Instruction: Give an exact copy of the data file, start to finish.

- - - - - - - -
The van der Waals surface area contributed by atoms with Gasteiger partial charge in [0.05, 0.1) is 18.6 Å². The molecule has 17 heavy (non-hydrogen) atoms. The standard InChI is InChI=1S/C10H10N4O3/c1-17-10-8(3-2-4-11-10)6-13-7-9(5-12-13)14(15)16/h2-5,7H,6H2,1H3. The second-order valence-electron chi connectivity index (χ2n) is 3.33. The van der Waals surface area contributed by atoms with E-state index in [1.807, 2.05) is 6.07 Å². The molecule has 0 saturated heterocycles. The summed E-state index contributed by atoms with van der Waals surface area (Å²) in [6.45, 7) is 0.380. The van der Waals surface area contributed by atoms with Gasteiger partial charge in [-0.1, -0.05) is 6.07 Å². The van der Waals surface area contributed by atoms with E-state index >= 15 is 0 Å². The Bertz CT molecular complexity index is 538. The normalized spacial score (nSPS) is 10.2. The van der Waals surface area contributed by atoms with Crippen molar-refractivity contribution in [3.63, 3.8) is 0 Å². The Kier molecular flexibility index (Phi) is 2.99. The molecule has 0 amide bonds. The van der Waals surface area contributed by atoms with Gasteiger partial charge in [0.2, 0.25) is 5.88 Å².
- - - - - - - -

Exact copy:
The van der Waals surface area contributed by atoms with Gasteiger partial charge in [0.05, 0.1) is 18.6 Å². The molecule has 17 heavy (non-hydrogen) atoms. The standard InChI is InChI=1S/C10H10N4O3/c1-17-10-8(3-2-4-11-10)6-13-7-9(5-12-13)14(15)16/h2-5,7H,6H2,1H3. The second-order valence-electron chi connectivity index (χ2n) is 3.33. The van der Waals surface area contributed by atoms with E-state index in [1.807, 2.05) is 6.07 Å². The molecule has 0 saturated heterocycles. The summed E-state index contributed by atoms with van der Waals surface area (Å²) in [6.45, 7) is 0.380. The van der Waals surface area contributed by atoms with Gasteiger partial charge in [-0.1, -0.05) is 6.07 Å². The van der Waals surface area contributed by atoms with E-state index >= 15 is 0 Å². The Bertz CT molecular complexity index is 538. The normalized spacial score (nSPS) is 10.2. The van der Waals surface area contributed by atoms with Crippen molar-refractivity contribution in [3.63, 3.8) is 0 Å². The Kier molecular flexibility index (Phi) is 2.99. The molecule has 0 amide bonds. The van der Waals surface area contributed by atoms with Gasteiger partial charge in [0.2, 0.25) is 5.88 Å².